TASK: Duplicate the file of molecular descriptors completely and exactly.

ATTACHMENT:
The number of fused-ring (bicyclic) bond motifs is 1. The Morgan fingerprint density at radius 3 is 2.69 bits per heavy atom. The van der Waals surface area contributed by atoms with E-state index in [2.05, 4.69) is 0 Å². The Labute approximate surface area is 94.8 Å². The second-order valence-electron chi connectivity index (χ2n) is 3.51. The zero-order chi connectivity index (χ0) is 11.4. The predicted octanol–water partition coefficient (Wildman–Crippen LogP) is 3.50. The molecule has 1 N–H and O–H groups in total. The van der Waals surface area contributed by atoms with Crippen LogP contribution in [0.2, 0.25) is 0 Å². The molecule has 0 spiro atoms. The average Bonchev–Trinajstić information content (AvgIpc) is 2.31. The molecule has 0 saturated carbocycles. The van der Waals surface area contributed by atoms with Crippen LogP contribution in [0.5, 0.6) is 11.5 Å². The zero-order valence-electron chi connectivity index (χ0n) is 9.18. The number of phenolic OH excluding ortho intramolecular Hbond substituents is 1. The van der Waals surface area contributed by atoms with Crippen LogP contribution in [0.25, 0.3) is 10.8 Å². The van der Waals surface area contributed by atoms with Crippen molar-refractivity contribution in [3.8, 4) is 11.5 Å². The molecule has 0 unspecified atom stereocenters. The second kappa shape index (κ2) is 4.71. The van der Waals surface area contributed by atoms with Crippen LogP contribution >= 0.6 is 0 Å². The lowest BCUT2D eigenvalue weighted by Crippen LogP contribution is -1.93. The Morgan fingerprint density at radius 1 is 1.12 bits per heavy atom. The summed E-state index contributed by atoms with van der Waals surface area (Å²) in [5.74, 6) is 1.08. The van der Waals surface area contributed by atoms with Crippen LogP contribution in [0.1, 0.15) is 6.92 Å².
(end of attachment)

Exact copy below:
The number of fused-ring (bicyclic) bond motifs is 1. The Morgan fingerprint density at radius 3 is 2.69 bits per heavy atom. The van der Waals surface area contributed by atoms with E-state index in [2.05, 4.69) is 0 Å². The Labute approximate surface area is 94.8 Å². The second-order valence-electron chi connectivity index (χ2n) is 3.51. The zero-order chi connectivity index (χ0) is 11.4. The predicted octanol–water partition coefficient (Wildman–Crippen LogP) is 3.50. The molecule has 1 N–H and O–H groups in total. The van der Waals surface area contributed by atoms with Crippen LogP contribution in [0.2, 0.25) is 0 Å². The molecule has 0 spiro atoms. The average Bonchev–Trinajstić information content (AvgIpc) is 2.31. The molecule has 0 saturated carbocycles. The van der Waals surface area contributed by atoms with Crippen LogP contribution in [0.5, 0.6) is 11.5 Å². The zero-order valence-electron chi connectivity index (χ0n) is 9.18. The number of phenolic OH excluding ortho intramolecular Hbond substituents is 1. The van der Waals surface area contributed by atoms with Crippen LogP contribution in [0.25, 0.3) is 10.8 Å². The van der Waals surface area contributed by atoms with Crippen molar-refractivity contribution in [3.8, 4) is 11.5 Å². The molecule has 0 unspecified atom stereocenters. The second kappa shape index (κ2) is 4.71. The van der Waals surface area contributed by atoms with Crippen LogP contribution >= 0.6 is 0 Å². The lowest BCUT2D eigenvalue weighted by Crippen LogP contribution is -1.93. The Morgan fingerprint density at radius 1 is 1.12 bits per heavy atom. The summed E-state index contributed by atoms with van der Waals surface area (Å²) in [5.74, 6) is 1.08. The van der Waals surface area contributed by atoms with Crippen LogP contribution in [0.1, 0.15) is 6.92 Å².